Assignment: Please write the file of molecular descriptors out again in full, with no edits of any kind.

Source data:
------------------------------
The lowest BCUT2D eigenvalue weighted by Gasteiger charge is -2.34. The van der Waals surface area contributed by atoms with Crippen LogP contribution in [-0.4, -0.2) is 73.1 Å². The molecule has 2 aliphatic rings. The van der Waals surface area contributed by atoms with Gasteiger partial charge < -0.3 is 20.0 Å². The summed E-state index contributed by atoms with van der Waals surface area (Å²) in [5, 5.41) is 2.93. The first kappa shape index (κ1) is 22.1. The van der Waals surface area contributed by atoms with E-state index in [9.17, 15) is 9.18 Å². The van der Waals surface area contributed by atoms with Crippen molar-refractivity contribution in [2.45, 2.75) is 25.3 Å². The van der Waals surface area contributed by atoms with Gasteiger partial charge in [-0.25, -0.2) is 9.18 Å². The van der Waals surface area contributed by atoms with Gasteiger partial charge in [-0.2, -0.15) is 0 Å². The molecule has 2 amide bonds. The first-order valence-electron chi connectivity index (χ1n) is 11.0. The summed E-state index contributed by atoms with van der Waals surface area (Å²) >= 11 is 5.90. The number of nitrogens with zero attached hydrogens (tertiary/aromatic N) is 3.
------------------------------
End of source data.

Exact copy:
The lowest BCUT2D eigenvalue weighted by Gasteiger charge is -2.34. The van der Waals surface area contributed by atoms with Crippen LogP contribution in [-0.4, -0.2) is 73.1 Å². The molecule has 2 aliphatic rings. The van der Waals surface area contributed by atoms with Gasteiger partial charge < -0.3 is 20.0 Å². The summed E-state index contributed by atoms with van der Waals surface area (Å²) in [5, 5.41) is 2.93. The first kappa shape index (κ1) is 22.1. The van der Waals surface area contributed by atoms with E-state index in [9.17, 15) is 9.18 Å². The van der Waals surface area contributed by atoms with Crippen molar-refractivity contribution in [2.45, 2.75) is 25.3 Å². The van der Waals surface area contributed by atoms with Gasteiger partial charge in [-0.25, -0.2) is 9.18 Å². The van der Waals surface area contributed by atoms with Gasteiger partial charge in [-0.2, -0.15) is 0 Å². The molecule has 2 amide bonds. The first-order valence-electron chi connectivity index (χ1n) is 11.0. The summed E-state index contributed by atoms with van der Waals surface area (Å²) >= 11 is 5.90. The number of nitrogens with zero attached hydrogens (tertiary/aromatic N) is 3.